- Dr. Schlock from Sluggy Freelance lives and breathes this trope, always betraying someone or another in order to keep a different someone or another from killing him. Reaches its peak in this strip.
- Also in 4U City. Alt-Riff agreed with him to the extent that he grew into his philosophy and methods.
- Said verbatim by Anakin in this episode of Darths & Droids, after deliberately destroying Sebulba's pod (and possibly Sebulba) to win the pod race.
- Krunch's comment to Cale on this page of Looking for Group.
- While the most poignant example in the comic, not the first. Played seriously and then for laughs on this page.
- Later Pella uses it after she kills innocent gnomes to force the rest to evacuate from their fortress. This makes Cale unhappy because at that point she was the only member of his party he was sure would not use that excuse.
- In Harkovast, Shogun views killing wounded, surrendering opponents as perfectly reasonable, and angrily defends this concept when questioned by the other characters.
- In No Rest for the Wicked, when November wonders if there was another way, Red tells November that the woman was dead; she just killed the monster inhabiting her skin.
- Invoked by Solaris in Aikonia.
- What it Takes shows this all too well, here and here
- Maxim 20 from Schlock Mercenary: If you're not willing to shell your own position, you're not willing to win.
- In Homestuck, Vriska Serket justifies mind-controlling an army of ghosts and sending them all to the post-death slaughter because the threat of Lord English is far bigger in the grand scheme of things than her actions. Of course, her own ego might also be a factor in this. Recently, Aranea Serket decides to steal John's ring and come back to life in order to stop English before he could ever become a threat in the first place, which involves her lying, stealing and potentially dooming the timeline and herself if her plan doesn't work; all of which she justifies this way as well. While it's never quite explicitly stated, Kanaya seems to generally operate on this principle too. That's why she can cut off Tavros's paralyzed legs so Equius can replace them with robotic prosthetics without batting an eye, and why she's more than willing to kill Gamzee after he goes mad (and actually does kill Eridan when he turns traitor) to keep the rest of the team safe.
- In Girl Genius, this is Baron Wulfenbach's justification for conquering Europe. The only way to stop the Forever War was to win it himself. And it worked. During the comic itself, he continues in that same mindset, but having only partial information leads him to confrontation with the protagonists while the true villains escape his grasp.
- Billy Thatcher in morphE pulls this card on Asia when he cheats on their magic trial to win a phone call to his loved ones outside of captivity. The only reason cheating is even a concern is because of Asia's extreme honesty and good morality. Billy is intent on not allowing her naive belief system ruin their better shots for freedom.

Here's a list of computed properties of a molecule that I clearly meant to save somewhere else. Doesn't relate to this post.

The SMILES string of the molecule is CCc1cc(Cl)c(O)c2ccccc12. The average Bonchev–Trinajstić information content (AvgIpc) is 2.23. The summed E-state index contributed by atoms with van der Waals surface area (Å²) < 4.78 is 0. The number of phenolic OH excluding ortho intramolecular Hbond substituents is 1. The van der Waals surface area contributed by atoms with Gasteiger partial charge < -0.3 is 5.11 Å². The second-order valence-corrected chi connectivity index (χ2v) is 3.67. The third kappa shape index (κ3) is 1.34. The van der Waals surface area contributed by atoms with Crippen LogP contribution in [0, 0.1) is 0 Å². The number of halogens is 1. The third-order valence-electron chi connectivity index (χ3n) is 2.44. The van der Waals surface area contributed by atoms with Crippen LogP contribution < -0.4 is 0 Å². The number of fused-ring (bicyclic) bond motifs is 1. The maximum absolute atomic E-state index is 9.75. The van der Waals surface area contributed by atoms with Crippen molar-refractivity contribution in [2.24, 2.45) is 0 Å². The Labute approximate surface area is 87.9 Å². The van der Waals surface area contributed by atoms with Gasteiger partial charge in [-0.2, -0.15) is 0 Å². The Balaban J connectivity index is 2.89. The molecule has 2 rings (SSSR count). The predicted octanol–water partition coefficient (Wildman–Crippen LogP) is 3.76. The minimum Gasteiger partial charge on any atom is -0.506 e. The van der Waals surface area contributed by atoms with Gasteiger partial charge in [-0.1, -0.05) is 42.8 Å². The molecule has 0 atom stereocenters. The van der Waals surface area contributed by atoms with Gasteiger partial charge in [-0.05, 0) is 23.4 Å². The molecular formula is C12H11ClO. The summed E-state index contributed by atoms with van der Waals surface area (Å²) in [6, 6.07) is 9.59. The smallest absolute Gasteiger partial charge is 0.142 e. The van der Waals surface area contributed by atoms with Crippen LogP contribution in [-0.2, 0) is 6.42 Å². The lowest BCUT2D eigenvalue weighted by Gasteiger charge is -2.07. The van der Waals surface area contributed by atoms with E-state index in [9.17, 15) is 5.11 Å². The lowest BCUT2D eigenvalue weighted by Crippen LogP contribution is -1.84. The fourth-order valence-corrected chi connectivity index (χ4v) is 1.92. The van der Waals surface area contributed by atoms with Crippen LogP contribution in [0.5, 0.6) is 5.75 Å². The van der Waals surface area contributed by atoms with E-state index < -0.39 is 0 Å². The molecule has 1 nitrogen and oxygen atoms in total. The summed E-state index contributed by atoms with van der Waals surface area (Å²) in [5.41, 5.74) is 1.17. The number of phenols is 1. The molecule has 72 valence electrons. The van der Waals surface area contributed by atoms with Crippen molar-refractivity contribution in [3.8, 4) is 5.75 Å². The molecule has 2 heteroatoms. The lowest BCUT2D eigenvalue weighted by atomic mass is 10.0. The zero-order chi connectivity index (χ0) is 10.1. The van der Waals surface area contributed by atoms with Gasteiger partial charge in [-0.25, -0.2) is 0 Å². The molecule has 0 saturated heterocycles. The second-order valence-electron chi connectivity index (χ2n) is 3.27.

- The Order of the Stick:
- Lord Shojo had some choice words to say when his Obfuscating Stupidity ruse was found out by his underlings, including his nephew Hinjo (who takes it especially hard).Hinjo: The ends justify the means, is that it?
Shojo: Frankly, yes.
Hinjo: You have brought disgrace to our name, Uncle. I am glad Mother did not live to see this day.
Shojo: Oh grow up Hinjo! My sister was the daughter of a great leader, she would have understood all too well that I don't have the luxury of putting Soon Kim's obsolete morality ahead of the safety of this city. It's all well and good for you paladins to stick to your convictions, but if I make a mistake, half a million citizens pay for it.
- Defied by the fiends offering Vaarsuvius a Deal with the Devil. They tell V about an alternative to their offer, specifically in response to V claiming this, to ensure that V knows they truly accepted the deal out of pure Pride.
- Lord Shojo had some choice words to say when his Obfuscating Stupidity ruse was found out by his underlings, including his nephew Hinjo (who takes it especially hard).
- While not on the same level as wars and battles, in Gunnerkrigg Court Annie has succeeded in a dangerous plan that involved a bunch of her friends but nearly got them killed. One of them, Red, a fairy who became a human who isn't known for caring about consequences, has had time to think about exactly what Annie got her and her friends into and is laying into Annie's decisions. Annie has such a bad track record of defending herself (either making up a lie that makes her look worse or having her reasoning be revealed as incredibly lame when spoken out loud), and the plan so dangerous that going it alone wasn't an option either that Red says this for her:Red: Well you did what you had to do, I guess.
- Ironically Red's two main complaints are that Annie forced/manipulated her friends into danger and that she put everyone at risk when it was Red who chose to join the team because she wanted to be with her friend, a fellow ex-fairy who was recruited for her Master of Illusion and Emotion Control powers (Red, on the other hand, has never displayed any special powers and apparently had no role in Annie's plan other than perhaps "emotional support" for her friend) and it was Red who put everyone at risk because she was distracting her. Annie's other friends point out that while she lead the endeavor, she didn't manipulate them into helping, they agreed with her that it was the right thing to do and volunteered knowing the risks.
I Did What I Had To Do / Webcomics